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$1m for Massey research into nicotine addictiveness

Dr Penny Truman has been awarded almost $1 million in funding for research that will test the addictiveness of compounds contained in nicotine.

The Ministry of Business, Innovation and Employment has awarded Dr Penny Truman almost $1 million in funding, as part of the 2019 Endeavour Fund.

Dr Penny Truman

Dr Penny Truman, School of Health Sciences.

Dr Penny Truman, from Massey University’s School of Health Sciences, has been awarded almost $1 million in funding for research that will test the addictiveness of compounds contained in nicotine.

Instead of increasing the pressure on smokers to quit, Dr Truman says it is important quitting is made easier for those who are addicted.

“There are chemical compounds in tobacco smoke, called monoamine oxidase inhibitors, that enhance nicotine's addictiveness,” she says.

“Our first step will be to confirm which of these compounds affect how addictive nicotine is. Then we will test ways in which to use these chemicals to make a new and improved version of nicotine replacement therapy, in either inhaler or vape form.

“We suspect the same compounds may also be effective in treating anxiety, depression and Parkinson’s disease and we can test this at the same time.”

The funder, the Ministry of Business, Innovation and Employment Endeavour Fund, supports projects that have a high potential to benefit New Zealand or transform its future.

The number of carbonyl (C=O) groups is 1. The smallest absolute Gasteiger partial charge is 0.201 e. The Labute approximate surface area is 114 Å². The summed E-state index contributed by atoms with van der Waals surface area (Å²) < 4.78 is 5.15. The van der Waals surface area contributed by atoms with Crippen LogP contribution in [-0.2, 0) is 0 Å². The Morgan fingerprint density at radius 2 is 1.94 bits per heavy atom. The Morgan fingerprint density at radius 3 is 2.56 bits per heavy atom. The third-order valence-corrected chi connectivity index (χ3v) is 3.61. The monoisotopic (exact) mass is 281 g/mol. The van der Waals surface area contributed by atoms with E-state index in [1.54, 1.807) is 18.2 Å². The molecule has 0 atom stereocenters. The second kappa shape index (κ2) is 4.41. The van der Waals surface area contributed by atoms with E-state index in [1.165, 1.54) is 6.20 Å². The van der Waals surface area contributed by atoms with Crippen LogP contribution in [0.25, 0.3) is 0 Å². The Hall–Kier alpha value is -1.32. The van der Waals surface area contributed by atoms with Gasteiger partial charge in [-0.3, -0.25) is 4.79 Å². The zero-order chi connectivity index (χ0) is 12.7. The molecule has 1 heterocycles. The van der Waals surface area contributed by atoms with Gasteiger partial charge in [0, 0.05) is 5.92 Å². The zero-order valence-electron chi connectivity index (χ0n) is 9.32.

Dr Truman’s study is funded under a Smart Ideas grant, which is for investments in promising, innovative research ideas with high potential for benefits for New Zealand, and to refresh and diversify the science portfolio.

She will lead her study, Monoamine oxidase inhibitors from tobacco smoke: from Nicotine Replacement Therapy to Tobacco Replacement Therapy, with a team of behavioural scientists, chemists and biochemists from Victoria University of Wellington.

“Our development of an effective cure for smoking has the potential to be a world-wide game-changer for New Zealand's burgeoning pharmaceutical industry, with vast economic and health benefits for all people battling with smoking addiction,” she says.

“The success of this project to date, and in obtaining this funding, is due to the great team I have been working with.”

College of Health Pro Vice-Chancellor Professor Jane Mills says Dr Truman’s study has the potential to build the evidence base about the effect of tobacco smoke. “Understanding these component parts is vital in order to develop effective therapies to help people quit smoking. The College of Health is firmly committed to reducing the harm caused by smoking and congratulate Dr Truman on her innovative grant application aimed at achieving this goal.”

The study will be carried out over three years.

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